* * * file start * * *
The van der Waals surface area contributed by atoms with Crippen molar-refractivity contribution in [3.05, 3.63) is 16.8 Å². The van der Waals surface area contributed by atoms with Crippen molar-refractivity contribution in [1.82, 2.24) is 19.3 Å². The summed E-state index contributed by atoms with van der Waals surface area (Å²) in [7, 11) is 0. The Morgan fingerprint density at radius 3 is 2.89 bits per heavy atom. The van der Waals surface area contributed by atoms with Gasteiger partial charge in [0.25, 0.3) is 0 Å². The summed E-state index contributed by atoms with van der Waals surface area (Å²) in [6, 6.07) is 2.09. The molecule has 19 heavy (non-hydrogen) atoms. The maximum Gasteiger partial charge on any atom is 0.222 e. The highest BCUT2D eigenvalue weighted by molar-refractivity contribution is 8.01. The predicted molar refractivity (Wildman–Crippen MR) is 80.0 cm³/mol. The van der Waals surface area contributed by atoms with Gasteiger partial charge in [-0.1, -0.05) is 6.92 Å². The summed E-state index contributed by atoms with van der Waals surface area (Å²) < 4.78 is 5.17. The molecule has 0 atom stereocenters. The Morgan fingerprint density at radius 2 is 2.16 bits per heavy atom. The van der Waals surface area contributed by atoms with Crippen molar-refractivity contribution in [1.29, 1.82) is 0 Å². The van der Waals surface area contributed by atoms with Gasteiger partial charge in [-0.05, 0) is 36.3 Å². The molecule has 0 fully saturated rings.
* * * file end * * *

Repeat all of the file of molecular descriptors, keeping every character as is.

The van der Waals surface area contributed by atoms with Crippen molar-refractivity contribution in [3.05, 3.63) is 16.8 Å². The van der Waals surface area contributed by atoms with Crippen molar-refractivity contribution in [1.82, 2.24) is 19.3 Å². The summed E-state index contributed by atoms with van der Waals surface area (Å²) in [7, 11) is 0. The Morgan fingerprint density at radius 3 is 2.89 bits per heavy atom. The van der Waals surface area contributed by atoms with Gasteiger partial charge in [0.25, 0.3) is 0 Å². The summed E-state index contributed by atoms with van der Waals surface area (Å²) in [6, 6.07) is 2.09. The molecule has 19 heavy (non-hydrogen) atoms. The maximum Gasteiger partial charge on any atom is 0.222 e. The highest BCUT2D eigenvalue weighted by molar-refractivity contribution is 8.01. The predicted molar refractivity (Wildman–Crippen MR) is 80.0 cm³/mol. The van der Waals surface area contributed by atoms with Gasteiger partial charge in [-0.1, -0.05) is 6.92 Å². The summed E-state index contributed by atoms with van der Waals surface area (Å²) < 4.78 is 5.17. The molecule has 0 atom stereocenters. The Morgan fingerprint density at radius 2 is 2.16 bits per heavy atom. The van der Waals surface area contributed by atoms with Crippen molar-refractivity contribution in [1.29, 1.82) is 0 Å². The van der Waals surface area contributed by atoms with Gasteiger partial charge in [-0.05, 0) is 36.3 Å². The molecule has 0 fully saturated rings.